One way to celebrate Rachel’s yahrtzeit in an earth-based fashion is by visiting graves of our ancestors or making pilgrimages to sacred sites. We can visit elders and ask them to tell us stories, or we can tell stories of those we remember who have died. Another ritual might be gathering together to weave a web of red thread. Each celebrant takes the thread, says her or his name, and then tosses the thread to another woman while continuing to hold her or his section, so that a web is created. Then, while the group still holds the thread, the web is cut into equal pieces so that each person has a red thread to keep throughout the year as a sacred sign of life. We can also make this a time to tell Rachel’s story of childbirth and death, compassion and transformation to one another through dance, drama, or art. We can also go out and gather red autumn leaves, and make a collage or wreath honoring Rachel and the Shekhinah.

Another way to mark this sacred time is to light a yahrtzeit candle, representing the soul of Rachel, and to light the way of the exiled Shekhinah as she wanders in darkness. One can also go out on the 11th of Cheshvan and welcome the growing moon, using the ceremony of Kiddush Levanah, the sanctification of the moon (the 11th always falls as the right time in Cheshvan to do this), for it is written in the Talmud that “All who greet the new moon in its time are as if they greeted the face of the Shekhinah.”18 In the Zohar and elsewhere, the moon is the symbol of the Divine feminine, so greeting the growing moon is like welcoming the Goddess back from the realm of death and exile into the realm of light.

Jill Hammer




[1] I Zohar, 153b-154a. Back to [1]

[2] In Jewish terms, I imagine this as an ascent to the realm of keter or atzilut, the realm of the spirit. The beginning of the winter season returns us to the world of fire, the world of inner spirit. Back to [2]

[3] Jeremiah 31:14-16: “A voice is heard in Ramah, lamentation and bitter weeping. It is Rachel weeping for her children, refusing to be comforted for her children, for they are no more. God said: refrain your voice from weeping…for there is hope for your future, and your children shall return to their borders.” Back to [3]

[4] While Rachel traditionally symbolizes the realm of malkhut or Shekhinah, in this essay the 11th of Cheshvan marks the sefirah of keter, which is the root connecting the “tree of life”—the divine presence in the world—to the eternity of the Divine, and also is the mirror of malkhut (one is at one end of the mystical tree and the other at the other end). Back to [4]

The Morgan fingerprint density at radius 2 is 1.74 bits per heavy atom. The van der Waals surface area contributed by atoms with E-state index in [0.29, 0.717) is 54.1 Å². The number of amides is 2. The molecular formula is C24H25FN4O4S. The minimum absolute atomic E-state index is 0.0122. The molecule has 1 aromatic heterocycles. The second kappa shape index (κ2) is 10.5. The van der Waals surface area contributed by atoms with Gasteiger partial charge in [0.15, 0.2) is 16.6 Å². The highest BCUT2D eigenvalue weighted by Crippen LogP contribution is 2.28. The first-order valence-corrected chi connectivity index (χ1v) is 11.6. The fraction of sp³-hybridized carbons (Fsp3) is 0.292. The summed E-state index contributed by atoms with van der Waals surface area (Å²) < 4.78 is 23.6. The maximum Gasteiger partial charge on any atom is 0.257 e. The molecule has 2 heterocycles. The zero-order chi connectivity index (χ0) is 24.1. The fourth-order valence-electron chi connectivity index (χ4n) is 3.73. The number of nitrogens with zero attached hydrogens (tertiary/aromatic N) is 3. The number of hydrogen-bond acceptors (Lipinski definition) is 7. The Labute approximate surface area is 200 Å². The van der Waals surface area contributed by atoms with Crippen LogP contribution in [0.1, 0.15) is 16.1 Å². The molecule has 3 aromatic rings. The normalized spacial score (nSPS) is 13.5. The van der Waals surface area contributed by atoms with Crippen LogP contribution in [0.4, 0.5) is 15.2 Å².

[5] Laban means “the white one” or ‘the moon”—Rachel is “the child of the moon,” associated with the Shekhinah who is also called moon. Back to [5]

[6] Genesis 29-30. Back to [6]

[7] Genesis 32. Back to [7]

[8] Wolkstein, Diane and Kramer, Samuel Noah. Inanna: Queen of Heaven and Earth: Her Stories and Legends from Sumer (Harper and Row). Back to [8]

[9] Though Rachel’s father Laban had promised Jacob that he would have Rachel as a wife, Laban secretly replaced Rachel with her older sister Leah when it came time for the wedding. Jacob had to promise another seven years’ labor in order to marry Rachel as well. Back to [9]

[10] This tale comes from Lamentations Rabbah, Prologue, 24. Back to [10]

[11] Iggeret haKodesh 21. Back to [11]

[12] See material from the Gal Einai Institute, inner.org/times/cheshvan/rachel58.htm. Back to [12]

[13] In midrash, Noah’s wife is called Naamah and, in some traditions, is believed to have been a musician (Genesis Rabbah 23:3).. Back to [13]

[14] Seder Olam 4. Back to [14]

[15] Rashi on Genesis 7:12. Back to [15]

[16] This day, Oct. 31, is called a cross-quarter day (a day halfway between an equinox and a solstice, which draws its power from being a doorway between seasons). The 11th of Cheshvan is also a kind of cross-quarter day, falling almost exactly halfway between the Jewish calendar’s first day of autumn and first day of winter. Back to [16]

[17] Telesco, Patricia. 365 Goddess: A Daily Guide to the Magic and Inspiration of the Goddess (HarperSanFrancisco, 1998). Back to [17]

[18] Sanhedrin 42a. Back to [18]